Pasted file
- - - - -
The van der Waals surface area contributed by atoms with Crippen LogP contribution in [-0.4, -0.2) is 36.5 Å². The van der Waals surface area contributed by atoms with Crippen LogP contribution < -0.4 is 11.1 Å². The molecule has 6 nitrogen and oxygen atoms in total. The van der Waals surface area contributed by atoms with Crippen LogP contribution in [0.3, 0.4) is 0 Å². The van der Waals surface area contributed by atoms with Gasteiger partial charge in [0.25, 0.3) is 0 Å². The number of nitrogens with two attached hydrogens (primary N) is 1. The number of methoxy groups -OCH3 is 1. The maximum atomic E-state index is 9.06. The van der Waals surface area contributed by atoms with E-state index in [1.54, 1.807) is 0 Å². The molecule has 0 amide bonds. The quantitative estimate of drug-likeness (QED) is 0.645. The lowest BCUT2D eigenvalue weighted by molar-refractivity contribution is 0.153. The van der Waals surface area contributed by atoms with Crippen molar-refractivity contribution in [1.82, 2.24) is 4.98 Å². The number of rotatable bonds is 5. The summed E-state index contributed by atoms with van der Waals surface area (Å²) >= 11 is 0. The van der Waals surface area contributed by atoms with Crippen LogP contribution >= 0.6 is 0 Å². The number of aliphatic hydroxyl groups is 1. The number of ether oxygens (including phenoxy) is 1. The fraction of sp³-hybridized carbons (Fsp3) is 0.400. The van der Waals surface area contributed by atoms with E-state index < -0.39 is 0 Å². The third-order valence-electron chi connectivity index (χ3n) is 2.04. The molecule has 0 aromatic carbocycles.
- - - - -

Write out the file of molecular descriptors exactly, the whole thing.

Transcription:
The van der Waals surface area contributed by atoms with Crippen LogP contribution in [-0.4, -0.2) is 36.5 Å². The van der Waals surface area contributed by atoms with Crippen LogP contribution < -0.4 is 11.1 Å². The molecule has 6 nitrogen and oxygen atoms in total. The van der Waals surface area contributed by atoms with Crippen LogP contribution in [0.3, 0.4) is 0 Å². The van der Waals surface area contributed by atoms with Gasteiger partial charge in [0.25, 0.3) is 0 Å². The number of nitrogens with two attached hydrogens (primary N) is 1. The number of methoxy groups -OCH3 is 1. The maximum atomic E-state index is 9.06. The van der Waals surface area contributed by atoms with E-state index in [1.54, 1.807) is 0 Å². The molecule has 0 amide bonds. The quantitative estimate of drug-likeness (QED) is 0.645. The lowest BCUT2D eigenvalue weighted by molar-refractivity contribution is 0.153. The van der Waals surface area contributed by atoms with Crippen molar-refractivity contribution in [1.82, 2.24) is 4.98 Å². The number of rotatable bonds is 5. The summed E-state index contributed by atoms with van der Waals surface area (Å²) >= 11 is 0. The van der Waals surface area contributed by atoms with Crippen LogP contribution >= 0.6 is 0 Å². The number of aliphatic hydroxyl groups is 1. The number of ether oxygens (including phenoxy) is 1. The fraction of sp³-hybridized carbons (Fsp3) is 0.400. The van der Waals surface area contributed by atoms with E-state index < -0.39 is 0 Å². The third-order valence-electron chi connectivity index (χ3n) is 2.04. The molecule has 0 aromatic carbocycles.